With Landrieu Looming, A More Civilized Primary in Lousiana

BATON ROUGE, Louisiana — The Tea Party rally held here Friday was only about 50 miles from the Mississippi border, but the primary campaign between Rep. Bill Cassidy (R-LA) and retired Air Force Col. Rob Maness shares little with the bloody feud to the north.

Maness, a gruff military veteran with a folksy demeanor who could easily be mistaken for one of the Tea Party activists at the rally in his jeans, boots, and Air Force ball cap, took every opportunity to rip Sen. Mary Landrieu, the embattled incumbent Democrat who has staved off challenges in her last two election cycles but could face the fight of her political life this year.

Although he definitely took his shots at Cassidy, Maness’ plan to beat Cassidy clearly isn’t to run against the three-term congressman: It’s to run against Landrieu better than Cassidy can run against Landrieu.

“As Reagan said, bright bold colors to show the difference not pastels,” Maness said in an interview. “Well we need a bold contrast to Mary Landrieu because she has beat a moderate candidate twice in the last two elections.”

The tone of the rally here in Baton Rouge was not anti-Cassidy or pro-Maness, either. The Tea Party Express, which hosted the event, is likely to back Maness, aides said, but hadn't yet.

And the event's top non-candidate speaker—Sirius XM Patriot’s Mike Church—focused his line of attack almost entirely on Landrieu and chose not to slam Cassidy.

While he was introducing Maness for his speech, Church painted a picture of how Landrieu visited nearby Slidell, Louisiana in 2013 to forgive the Slidell Memorial Hospital’s millions of dollars in loans from taxpayers after Hurricane Katrina.

Church focused on Landrieu touting efforts she has spearheaded to cancel hundreds of millions of dollars of disaster assistance loans to businesses and local governments in the region given after Hurricane Katrina.

“She forgave their loan—maybe I grew up in the wrong state, but I seemed to have missed the part where Mrs. Landrieu has a checkbook where she can write checks directly from the federal treasury. Not only did she get credit for giving this loan—she also got credit for forgiving the $151.7 million in other loans that are forgiven,” Church shouted to a 150-strong Tea Party crowd from the Baton Rouge stage.

In February, New Orleans Times-Picayune reporter Bruce Alpert detailed how Landrieu used her Senate Appropriations Committee subcommittee on Homeland Security chairmanship to “cancel” $228 million in loans by that point, meaning those loan recipients—school districts, hospitals like Slidell’s, and city governments—don’t have to pay back the money they got from FEMA during Katrina.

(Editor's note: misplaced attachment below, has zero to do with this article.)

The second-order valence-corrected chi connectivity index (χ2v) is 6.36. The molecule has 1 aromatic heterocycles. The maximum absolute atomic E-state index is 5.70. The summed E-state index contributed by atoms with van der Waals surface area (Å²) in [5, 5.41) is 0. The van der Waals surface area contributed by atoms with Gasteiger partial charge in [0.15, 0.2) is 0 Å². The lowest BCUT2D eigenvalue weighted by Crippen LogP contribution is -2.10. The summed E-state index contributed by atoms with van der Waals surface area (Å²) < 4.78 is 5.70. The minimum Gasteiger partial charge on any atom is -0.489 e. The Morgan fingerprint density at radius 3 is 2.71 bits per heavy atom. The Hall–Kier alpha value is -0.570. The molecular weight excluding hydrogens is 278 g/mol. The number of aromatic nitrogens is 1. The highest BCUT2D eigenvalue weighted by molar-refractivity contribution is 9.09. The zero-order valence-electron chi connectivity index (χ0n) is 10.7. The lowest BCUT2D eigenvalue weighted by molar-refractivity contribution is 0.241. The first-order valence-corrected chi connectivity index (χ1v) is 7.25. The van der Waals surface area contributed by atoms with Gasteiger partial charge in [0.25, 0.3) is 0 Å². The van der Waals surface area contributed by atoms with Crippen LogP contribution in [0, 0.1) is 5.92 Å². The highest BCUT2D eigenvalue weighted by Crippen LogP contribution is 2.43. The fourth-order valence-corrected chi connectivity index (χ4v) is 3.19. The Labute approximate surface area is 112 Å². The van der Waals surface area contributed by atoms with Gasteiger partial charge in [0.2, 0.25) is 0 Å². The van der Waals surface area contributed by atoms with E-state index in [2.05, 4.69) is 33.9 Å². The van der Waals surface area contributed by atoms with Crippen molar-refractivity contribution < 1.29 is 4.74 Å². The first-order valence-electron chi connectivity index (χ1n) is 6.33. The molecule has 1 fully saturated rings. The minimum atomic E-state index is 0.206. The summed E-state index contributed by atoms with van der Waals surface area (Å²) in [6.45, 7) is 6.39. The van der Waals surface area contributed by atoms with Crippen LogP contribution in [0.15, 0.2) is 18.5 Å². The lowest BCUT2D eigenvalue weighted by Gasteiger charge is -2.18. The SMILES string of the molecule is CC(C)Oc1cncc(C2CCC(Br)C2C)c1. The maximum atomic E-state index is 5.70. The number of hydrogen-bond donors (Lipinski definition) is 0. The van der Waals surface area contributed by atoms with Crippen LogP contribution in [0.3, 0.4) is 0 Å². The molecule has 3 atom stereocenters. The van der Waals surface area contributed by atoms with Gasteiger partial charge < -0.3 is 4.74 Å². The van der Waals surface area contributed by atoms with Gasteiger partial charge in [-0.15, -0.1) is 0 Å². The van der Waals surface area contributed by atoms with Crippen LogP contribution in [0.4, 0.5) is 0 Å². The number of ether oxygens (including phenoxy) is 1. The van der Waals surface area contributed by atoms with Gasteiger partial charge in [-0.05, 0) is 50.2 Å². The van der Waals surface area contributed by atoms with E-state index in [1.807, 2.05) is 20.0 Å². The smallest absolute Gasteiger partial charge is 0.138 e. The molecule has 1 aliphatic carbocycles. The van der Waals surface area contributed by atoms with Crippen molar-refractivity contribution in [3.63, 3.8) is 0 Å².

In an interview after his speech, Maness said he became interested in running at the outset of the Tea Party movement, as he was settling into a plush consultant job after retiring from the Air Force and his wife was battling breast cancer. As he watched Landrieu stand with Obama on the president's health care law and other major issues – Landrieu votes with Obama 98 percent of the time – he said, "I said we got to watch who we run against her.”

“I started looking at who the establishment Republicans were talking about and I started researching them all,” Maness said. “And when I did the research, I saw quite frankly the guy [Cassidy] was not a constitutional conservative. We have a very narrow window of opportunity to get people like Ted Cruz and like Rand Paul and like Mike Lee that have the courage the stand on principle and aren’t beholden to the corporate or political establishment, but they’re beholden to the voters.”

Louisiana’s jungle election style aids Maness—he doesn’t have to face off head-to-head with Cassidy’s or Landrieu’s millions and their respective political machines. Every candidate is on the ballot in November, and assuming nobody reaches 50 percent plus one vote, it’ll head to a runoff. At that point, the question becomes which Republican runs against Landrieu there.

Cassidy, similarly, is not running against the Tea Party movement—at least for now. Though the National Republican Senatorial Committee (NRSC) has worked to help Cassidy, Cassidy at least appears to be trying to extend an olive branch to conservatives in Louisiana.

While Cassidy himself wasn’t at the Baton Rouge bus tour rally on Friday—aides say he was traveling—he did send an official campaign delegation with several senior staffers, including his communications director and grassroots coordinator, to work a campaign booth.

While handing Cassidy swag out to interested Tea Partiers, the campaign staffers worked to listen to grassroots activists and hear out their concerns. ”Dr. Cassidy's campaign is thrilled by the outpouring of grassroots support,” Cassidy communications director John Cummins said in an email to Breitbart News after the event. “Louisianans are tired of Mary Landrieu's rubber-stamping of President Obama's agenda and they're responding to Dr. Cassidy's message of conservative reform. The energy he experiences from voters as he travels the state is an exciting indicator that Louisiana is ready to change directions in Washington.”

In Mississippi, however, incumbent Sen. Thad Cochran declined to attend or send any campaign delegates to the two different Tea Party Express bus tour events on Thursday in Mississippi in Biloxi and Jackson. Cochran was invited, Tea Party Express Chairman Sal Russo said. However, in that case, the group had already endorsed his challenger, state senator Chris McDaniel, and the rallies were distinctly anti-Cochran.


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